The question of at which tumor stage should perioperative therapy be indicated remains to be fully elucidated (23). Two randomized phase III studies (Medical Research Council Adjuvant Gastric Infusional Chemotherapy (MAGIC) study, n=503; Fédération Nationale des Centres de Lutte Contre le Cancer/Francophone de Cancérologie Digestive (FNCLCC/FFCD) study, n=224) from Great Britain and France proved the benefits of perioperative chemotherapy on locally advanced gastric cancer. In both studies, the administration of 5-FU/cisplatin-based chemotherapy showed a marked survival advantage compared with surgery alone (24,25). In the MAGIC study, the 5-year survival rates after perioperative chemotherapy significantly increased in the groups where the participants underwent surgery alone (23%) and received perioperative chemotherapy (36%). This positive finding was confirmed by the result of the French FNCLCC/FFCD (38% vs. 24%). The results of both studies formed the basis for the currently valid guideline recommendation in Germany, despite their weaknesses in terms of methods and lack of adequate surgical quality control. Recently, the regimens discussed earlier have been replaced by the perioperative fluorouracil, leucovorin, oxaliplatin, and docetaxel (FLOT) regimen. This combination has already succeeded in reducing the histopathological remission rate; however, the complete survival data associated with this regimen remains to be obtained (26). A disagreement regarding T2 cancer management exists because the majority of the tumors analyzed in the studies were T3 tumors. For T2 tumors, the probability of the occurrence of lymph node metastases is approximately 50%. Thus far, no certain advantage of neoadjuvant therapy has been found for cT2N0 patients. Given that the use of lymph node size as an indicator of lymph node metastasis is unreliable, the lymph node status cannot be predicted with certainty in primary staging using endosonography and CT (27). Therefore, the S3 guideline only provides “can” recommendations for the indication of perioperative chemotherapy in cT2 tumors (4). The effectiveness of perioperative chemotherapy in a subgroup of patients with signet ring cell carcinoma is controversially discussed. Some evidences showed that signet ring cell carcinoma did not respond to regular chemotherapy regimens; therefore, primary surgery should be performed. So far, the existing related prospective trials are yet to report their results (28).
Neoadjuvant radiochemotherapy is not indicated for primary resectable gastric cancer. Any valid statement cannot be made based on the available data because of small case numbers and lack of a control group. Furthermore, the therapeutic modality to be selected for locally advanced adenocarcinoma of the esophagogastric junction is still a subject of controversy (29). Preoperative chemotherapy and radiochemotherapy for locally advanced tumors are currently considered equivalent by the guideline experts (4).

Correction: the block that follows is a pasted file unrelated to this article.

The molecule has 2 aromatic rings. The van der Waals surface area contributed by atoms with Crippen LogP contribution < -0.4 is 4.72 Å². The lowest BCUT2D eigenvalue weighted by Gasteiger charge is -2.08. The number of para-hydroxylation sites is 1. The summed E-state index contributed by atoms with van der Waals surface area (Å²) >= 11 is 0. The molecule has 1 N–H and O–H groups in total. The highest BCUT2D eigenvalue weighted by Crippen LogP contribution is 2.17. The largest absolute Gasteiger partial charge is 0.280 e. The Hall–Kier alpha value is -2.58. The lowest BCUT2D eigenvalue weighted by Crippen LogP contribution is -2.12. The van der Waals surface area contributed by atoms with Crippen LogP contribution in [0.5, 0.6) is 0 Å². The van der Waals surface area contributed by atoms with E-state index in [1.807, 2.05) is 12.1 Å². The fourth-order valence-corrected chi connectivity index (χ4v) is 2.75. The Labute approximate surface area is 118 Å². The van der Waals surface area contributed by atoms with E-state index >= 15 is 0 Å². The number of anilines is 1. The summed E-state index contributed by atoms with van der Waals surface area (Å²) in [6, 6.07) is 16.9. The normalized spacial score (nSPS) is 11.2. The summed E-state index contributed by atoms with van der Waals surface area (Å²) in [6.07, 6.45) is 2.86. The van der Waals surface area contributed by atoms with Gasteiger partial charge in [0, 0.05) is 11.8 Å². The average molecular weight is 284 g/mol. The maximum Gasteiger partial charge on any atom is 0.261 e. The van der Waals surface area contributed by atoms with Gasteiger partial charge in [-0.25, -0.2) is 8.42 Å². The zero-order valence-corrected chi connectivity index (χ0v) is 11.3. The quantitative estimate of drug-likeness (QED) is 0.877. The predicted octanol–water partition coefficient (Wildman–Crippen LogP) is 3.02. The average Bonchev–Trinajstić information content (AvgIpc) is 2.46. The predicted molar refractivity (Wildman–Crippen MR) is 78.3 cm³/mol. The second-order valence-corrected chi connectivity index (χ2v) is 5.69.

The concepts of adjuvant therapy are not used in the development of standard treatment in Germany, in contrast to Asia and North America. Thus far, the results of the meta-analyses showed that adjuvant chemotherapy had an overall small but statistically significant survival advantage (4–6%), although this advantage was larger for patients with advanced tumors (30). However, this survival advantage was only proven through the meta-analyses of Western studies. Hence, adjuvant chemotherapy is currently only used in individual cases as a therapy option in patients with gastric cancer (e.g., after an emergency operation or in the case of indefinite staging) (4).
In a large study by the Southwest Oncology Group that involved 556 patients, McDonald et al. compared the outcomes of postoperative radiochemotherapy (4 cycles of 5-FU and leucovorin and 45 Gy radiochemotherapy) with those of surgical intervention alone (31). After an average follow-up observation period of 5 years, the results of this study revealed that postoperative radiochemotherapy had significant advantages in terms of average survival time lengthening of up to 9 months (27 vs. 36 months) as well as in relapse-free survival and local tumor control compared with surgery alone. However, these survival rates are a subject of controversy, especially due to the inadequate number of surgeries performed (<10% D2 resection). Therefore, postoperative radiochemotherapy cannot be generally recommended, but it can still be a therapy option following interventions without D2 LAD (4).
Palliative chemotherapy is usually recommended for metastatic patients. However, the new therapeutic concepts suggest the selection of stage IV patients who can benefit from surgery. Based on these concepts, surgery in a perioperative setting can be conducted in patients with potentially resectable oligometastasis in the liver, lung, lymph nodes or peritoneum (32).
Systematic chemotherapy was proven with certainty to be more advantageous than supportive measures. This therapeutic method not only improved the patient’s general condition but also resulted in significant survival time improvement and quality-of-life maintenance (33).
Conflicts of Interest: The authors have no conflicts of interest to declare.
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Cite this article as: Chon SH, Berlth F, Plum PS, Herbold T, Alakus H, Kleinert R, Moenig SP, Bruns CJ, Hoelscher AH, Meyer HJ. Gastric cancer treatment in the world: Germany. Transl Gastroenterol Hepatol 2017;2:53.